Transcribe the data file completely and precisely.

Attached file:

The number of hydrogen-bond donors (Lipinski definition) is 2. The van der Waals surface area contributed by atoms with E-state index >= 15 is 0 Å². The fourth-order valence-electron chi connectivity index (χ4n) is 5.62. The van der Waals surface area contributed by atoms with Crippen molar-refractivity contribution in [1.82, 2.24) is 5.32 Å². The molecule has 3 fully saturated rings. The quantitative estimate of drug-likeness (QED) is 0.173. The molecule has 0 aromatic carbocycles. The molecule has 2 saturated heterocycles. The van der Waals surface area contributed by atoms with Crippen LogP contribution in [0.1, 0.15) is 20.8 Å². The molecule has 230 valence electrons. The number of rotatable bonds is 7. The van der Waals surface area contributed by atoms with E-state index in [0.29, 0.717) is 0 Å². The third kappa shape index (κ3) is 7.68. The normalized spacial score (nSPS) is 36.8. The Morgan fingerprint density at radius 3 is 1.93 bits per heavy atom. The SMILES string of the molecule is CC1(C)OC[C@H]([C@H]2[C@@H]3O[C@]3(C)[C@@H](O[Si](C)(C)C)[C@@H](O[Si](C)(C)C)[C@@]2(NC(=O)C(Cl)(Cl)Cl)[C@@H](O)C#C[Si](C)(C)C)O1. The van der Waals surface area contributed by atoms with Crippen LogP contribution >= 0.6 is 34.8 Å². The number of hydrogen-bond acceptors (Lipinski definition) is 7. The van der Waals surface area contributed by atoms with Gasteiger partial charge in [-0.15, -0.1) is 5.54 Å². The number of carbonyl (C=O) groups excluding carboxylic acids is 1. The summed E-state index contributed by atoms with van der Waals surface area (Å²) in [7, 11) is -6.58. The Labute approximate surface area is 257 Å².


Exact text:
The number of hydrogen-bond donors (Lipinski definition) is 2. The van der Waals surface area contributed by atoms with E-state index >= 15 is 0 Å². The fourth-order valence-electron chi connectivity index (χ4n) is 5.62. The van der Waals surface area contributed by atoms with Crippen molar-refractivity contribution in [1.82, 2.24) is 5.32 Å². The molecule has 3 fully saturated rings. The quantitative estimate of drug-likeness (QED) is 0.173. The molecule has 0 aromatic carbocycles. The molecule has 2 saturated heterocycles. The van der Waals surface area contributed by atoms with Crippen LogP contribution in [0.1, 0.15) is 20.8 Å². The molecule has 230 valence electrons. The number of rotatable bonds is 7. The van der Waals surface area contributed by atoms with E-state index in [0.29, 0.717) is 0 Å². The third kappa shape index (κ3) is 7.68. The normalized spacial score (nSPS) is 36.8. The Morgan fingerprint density at radius 3 is 1.93 bits per heavy atom. The SMILES string of the molecule is CC1(C)OC[C@H]([C@H]2[C@@H]3O[C@]3(C)[C@@H](O[Si](C)(C)C)[C@@H](O[Si](C)(C)C)[C@@]2(NC(=O)C(Cl)(Cl)Cl)[C@@H](O)C#C[Si](C)(C)C)O1. The van der Waals surface area contributed by atoms with Crippen LogP contribution >= 0.6 is 34.8 Å². The number of hydrogen-bond acceptors (Lipinski definition) is 7. The van der Waals surface area contributed by atoms with Gasteiger partial charge in [-0.15, -0.1) is 5.54 Å². The number of carbonyl (C=O) groups excluding carboxylic acids is 1. The summed E-state index contributed by atoms with van der Waals surface area (Å²) in [7, 11) is -6.58. The Labute approximate surface area is 257 Å².